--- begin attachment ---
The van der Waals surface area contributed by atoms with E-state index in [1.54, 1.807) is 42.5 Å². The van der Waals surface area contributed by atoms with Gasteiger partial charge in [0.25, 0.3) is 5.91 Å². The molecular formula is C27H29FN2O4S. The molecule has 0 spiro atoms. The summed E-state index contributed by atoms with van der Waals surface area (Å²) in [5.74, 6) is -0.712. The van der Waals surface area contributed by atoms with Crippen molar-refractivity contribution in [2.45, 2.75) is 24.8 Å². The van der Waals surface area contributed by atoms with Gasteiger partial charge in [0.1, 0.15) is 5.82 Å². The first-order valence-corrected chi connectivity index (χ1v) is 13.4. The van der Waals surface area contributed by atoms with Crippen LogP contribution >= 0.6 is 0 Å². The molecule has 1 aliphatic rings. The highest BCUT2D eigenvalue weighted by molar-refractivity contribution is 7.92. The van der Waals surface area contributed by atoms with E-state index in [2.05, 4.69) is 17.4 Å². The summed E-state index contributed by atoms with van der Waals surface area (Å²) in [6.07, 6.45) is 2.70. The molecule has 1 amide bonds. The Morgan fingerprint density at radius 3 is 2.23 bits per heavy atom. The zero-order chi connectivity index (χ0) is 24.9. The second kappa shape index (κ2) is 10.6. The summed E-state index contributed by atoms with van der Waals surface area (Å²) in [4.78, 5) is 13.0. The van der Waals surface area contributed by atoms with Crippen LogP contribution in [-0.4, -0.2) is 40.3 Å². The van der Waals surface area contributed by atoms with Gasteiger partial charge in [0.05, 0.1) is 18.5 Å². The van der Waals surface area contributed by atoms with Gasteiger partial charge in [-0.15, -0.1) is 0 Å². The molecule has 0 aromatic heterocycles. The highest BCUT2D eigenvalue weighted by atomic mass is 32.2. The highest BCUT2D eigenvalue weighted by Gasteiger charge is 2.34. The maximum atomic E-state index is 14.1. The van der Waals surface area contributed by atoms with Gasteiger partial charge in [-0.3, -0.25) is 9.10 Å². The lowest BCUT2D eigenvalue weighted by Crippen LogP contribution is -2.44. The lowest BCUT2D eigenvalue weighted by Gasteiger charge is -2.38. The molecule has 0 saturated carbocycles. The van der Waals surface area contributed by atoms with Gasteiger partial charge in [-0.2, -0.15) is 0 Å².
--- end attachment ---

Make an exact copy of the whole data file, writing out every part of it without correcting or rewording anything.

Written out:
The van der Waals surface area contributed by atoms with E-state index in [1.54, 1.807) is 42.5 Å². The van der Waals surface area contributed by atoms with Gasteiger partial charge in [0.25, 0.3) is 5.91 Å². The molecular formula is C27H29FN2O4S. The molecule has 0 spiro atoms. The summed E-state index contributed by atoms with van der Waals surface area (Å²) in [5.74, 6) is -0.712. The van der Waals surface area contributed by atoms with Crippen molar-refractivity contribution in [2.45, 2.75) is 24.8 Å². The van der Waals surface area contributed by atoms with Gasteiger partial charge in [0.1, 0.15) is 5.82 Å². The first-order valence-corrected chi connectivity index (χ1v) is 13.4. The van der Waals surface area contributed by atoms with Crippen LogP contribution >= 0.6 is 0 Å². The molecule has 1 aliphatic rings. The highest BCUT2D eigenvalue weighted by molar-refractivity contribution is 7.92. The van der Waals surface area contributed by atoms with E-state index in [2.05, 4.69) is 17.4 Å². The summed E-state index contributed by atoms with van der Waals surface area (Å²) in [6.07, 6.45) is 2.70. The molecule has 1 amide bonds. The Morgan fingerprint density at radius 3 is 2.23 bits per heavy atom. The zero-order chi connectivity index (χ0) is 24.9. The second kappa shape index (κ2) is 10.6. The summed E-state index contributed by atoms with van der Waals surface area (Å²) in [4.78, 5) is 13.0. The van der Waals surface area contributed by atoms with Crippen LogP contribution in [-0.4, -0.2) is 40.3 Å². The van der Waals surface area contributed by atoms with Gasteiger partial charge in [0.05, 0.1) is 18.5 Å². The van der Waals surface area contributed by atoms with Gasteiger partial charge in [-0.15, -0.1) is 0 Å². The molecule has 0 aromatic heterocycles. The highest BCUT2D eigenvalue weighted by atomic mass is 32.2. The highest BCUT2D eigenvalue weighted by Gasteiger charge is 2.34. The maximum atomic E-state index is 14.1. The van der Waals surface area contributed by atoms with Gasteiger partial charge in [-0.3, -0.25) is 9.10 Å². The lowest BCUT2D eigenvalue weighted by Crippen LogP contribution is -2.44. The lowest BCUT2D eigenvalue weighted by Gasteiger charge is -2.38. The molecule has 0 saturated carbocycles. The van der Waals surface area contributed by atoms with Gasteiger partial charge in [-0.2, -0.15) is 0 Å².